I clearly remember my basketball senior night in high school and I remember wondering what I would do with my life now that basketball was over. I started playing basketball when I was in 4th grade and by the time I was in middle school, I was playing year round. My routine was wake up, go to school, play. Rinse and repeat.
I wasn’t good enough to play college ball but I couldn’t imagine dropping something that was such a big part of my life. At the same time, I was so focused on trying to find a group of friends, a place on this campus of 5,000 students where I could belong.
Enter the magical world of intramural sports. We brag about being a program for everyone and something I’ve learned from both participating and working for this program is that this statement is true. For the past two (almost three…wow) years, I’ve played for BCM, one of the Christian organizations on campus. We are definitely not one of the best teams, but we definitely have the best spirit and the most fun. For me and for this organization, intramural sports is the opportunity to pull in students and rally together for a fun cause: the coveted IM shirt. For an hour, just once a week, we get to forget about that job interview, that 4,000 word essay, or our two back-to-back midterms, and attempt to put balls in baskets and over nets. One day us BCMers will finally win that shirt, but until then we hold on to the smaller, more memorable moments: the buzzer beater 3pt I shot my freshman year, our associate pastor diving on the volleyball court for balls, and our accidental hug tackles from our lack of coordination.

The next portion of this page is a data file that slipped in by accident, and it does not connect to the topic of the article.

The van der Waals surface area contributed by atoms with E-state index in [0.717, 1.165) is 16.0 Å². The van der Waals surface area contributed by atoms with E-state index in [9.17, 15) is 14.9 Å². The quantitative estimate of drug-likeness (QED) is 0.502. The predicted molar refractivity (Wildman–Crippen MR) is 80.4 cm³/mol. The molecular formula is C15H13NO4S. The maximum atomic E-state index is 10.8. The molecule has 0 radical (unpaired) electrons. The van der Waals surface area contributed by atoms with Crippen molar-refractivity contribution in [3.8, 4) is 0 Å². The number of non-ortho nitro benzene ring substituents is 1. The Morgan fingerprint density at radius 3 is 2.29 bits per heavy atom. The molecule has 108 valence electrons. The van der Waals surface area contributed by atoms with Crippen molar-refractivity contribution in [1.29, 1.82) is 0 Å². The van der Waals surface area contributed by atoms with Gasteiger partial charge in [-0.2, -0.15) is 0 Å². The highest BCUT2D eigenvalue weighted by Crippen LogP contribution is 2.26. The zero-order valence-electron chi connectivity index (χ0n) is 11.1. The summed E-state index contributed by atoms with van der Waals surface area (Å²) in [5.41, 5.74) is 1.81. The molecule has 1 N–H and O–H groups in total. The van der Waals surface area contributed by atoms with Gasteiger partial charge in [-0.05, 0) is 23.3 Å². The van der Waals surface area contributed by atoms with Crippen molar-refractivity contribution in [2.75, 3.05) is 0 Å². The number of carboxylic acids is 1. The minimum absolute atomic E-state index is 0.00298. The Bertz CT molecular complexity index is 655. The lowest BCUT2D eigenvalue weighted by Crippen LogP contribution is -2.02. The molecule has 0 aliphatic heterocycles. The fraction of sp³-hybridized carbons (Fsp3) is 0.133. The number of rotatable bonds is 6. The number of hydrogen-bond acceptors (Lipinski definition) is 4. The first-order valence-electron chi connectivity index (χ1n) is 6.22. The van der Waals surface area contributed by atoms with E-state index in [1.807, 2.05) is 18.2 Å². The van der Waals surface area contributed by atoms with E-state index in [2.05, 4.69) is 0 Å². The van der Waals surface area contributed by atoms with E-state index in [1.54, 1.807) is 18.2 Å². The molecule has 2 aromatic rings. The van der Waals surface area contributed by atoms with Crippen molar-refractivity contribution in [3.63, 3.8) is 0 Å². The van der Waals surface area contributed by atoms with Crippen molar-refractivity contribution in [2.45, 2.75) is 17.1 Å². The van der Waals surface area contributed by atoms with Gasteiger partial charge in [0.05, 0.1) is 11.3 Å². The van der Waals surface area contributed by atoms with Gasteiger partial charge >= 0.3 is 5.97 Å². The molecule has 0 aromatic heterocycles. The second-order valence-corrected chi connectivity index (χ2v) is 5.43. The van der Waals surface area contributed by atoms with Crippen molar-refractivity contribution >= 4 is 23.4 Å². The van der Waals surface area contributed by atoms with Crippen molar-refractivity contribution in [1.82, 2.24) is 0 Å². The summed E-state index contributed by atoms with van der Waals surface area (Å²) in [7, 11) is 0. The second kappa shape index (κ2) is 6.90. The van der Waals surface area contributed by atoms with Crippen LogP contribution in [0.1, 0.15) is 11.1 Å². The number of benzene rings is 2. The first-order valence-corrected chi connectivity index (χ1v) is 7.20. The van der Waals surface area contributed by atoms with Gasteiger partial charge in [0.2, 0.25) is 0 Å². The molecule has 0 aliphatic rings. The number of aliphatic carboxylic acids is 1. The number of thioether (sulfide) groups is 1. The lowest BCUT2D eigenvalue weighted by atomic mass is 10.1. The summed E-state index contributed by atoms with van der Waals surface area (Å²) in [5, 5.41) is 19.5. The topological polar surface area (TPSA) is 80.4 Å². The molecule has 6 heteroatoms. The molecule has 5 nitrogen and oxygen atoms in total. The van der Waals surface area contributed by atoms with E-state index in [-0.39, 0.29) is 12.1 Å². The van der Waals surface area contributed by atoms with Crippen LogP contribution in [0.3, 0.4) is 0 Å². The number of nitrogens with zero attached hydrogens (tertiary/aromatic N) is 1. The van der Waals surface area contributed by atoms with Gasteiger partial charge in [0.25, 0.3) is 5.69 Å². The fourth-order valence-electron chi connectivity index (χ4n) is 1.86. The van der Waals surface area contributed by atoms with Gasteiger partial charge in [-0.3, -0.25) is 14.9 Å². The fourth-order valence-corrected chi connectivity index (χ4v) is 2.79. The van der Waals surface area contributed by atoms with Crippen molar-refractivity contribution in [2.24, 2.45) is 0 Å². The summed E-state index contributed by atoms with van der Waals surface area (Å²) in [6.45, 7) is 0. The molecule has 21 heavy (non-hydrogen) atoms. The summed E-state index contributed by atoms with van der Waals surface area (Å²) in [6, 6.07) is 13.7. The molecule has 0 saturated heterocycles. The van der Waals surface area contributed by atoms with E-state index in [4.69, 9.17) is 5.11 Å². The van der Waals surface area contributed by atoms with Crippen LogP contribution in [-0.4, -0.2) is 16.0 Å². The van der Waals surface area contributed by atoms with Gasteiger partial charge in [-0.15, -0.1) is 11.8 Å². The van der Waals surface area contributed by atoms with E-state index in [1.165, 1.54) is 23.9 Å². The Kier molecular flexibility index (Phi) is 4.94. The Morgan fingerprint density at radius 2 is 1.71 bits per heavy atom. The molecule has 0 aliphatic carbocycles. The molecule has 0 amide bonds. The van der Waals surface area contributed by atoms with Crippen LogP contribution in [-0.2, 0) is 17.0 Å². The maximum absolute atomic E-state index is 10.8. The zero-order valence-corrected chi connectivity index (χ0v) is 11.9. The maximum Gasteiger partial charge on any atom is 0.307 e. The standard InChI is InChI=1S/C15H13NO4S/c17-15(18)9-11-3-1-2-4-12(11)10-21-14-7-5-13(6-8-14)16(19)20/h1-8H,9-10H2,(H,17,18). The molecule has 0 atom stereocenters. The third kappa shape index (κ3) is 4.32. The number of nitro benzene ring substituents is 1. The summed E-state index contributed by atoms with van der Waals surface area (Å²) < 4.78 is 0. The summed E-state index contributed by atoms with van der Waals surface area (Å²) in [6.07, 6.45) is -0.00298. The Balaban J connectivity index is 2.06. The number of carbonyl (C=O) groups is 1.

In my final thoughts, I have to say I think I have the best job on campus. I get paid to watch sports. Granted, there’s more to what I do than just that, but in the end (on a good night with good officiating and minimal injuries), I not only get to watch some pretty fun(ny) games but know that I am helping to create memories like the ones I described above. I work on a staff with people who love what they do at a school with people who love to be here. In the magical world of intramural sports, everyone is welcome and everyone fits in.

Rebecca Koch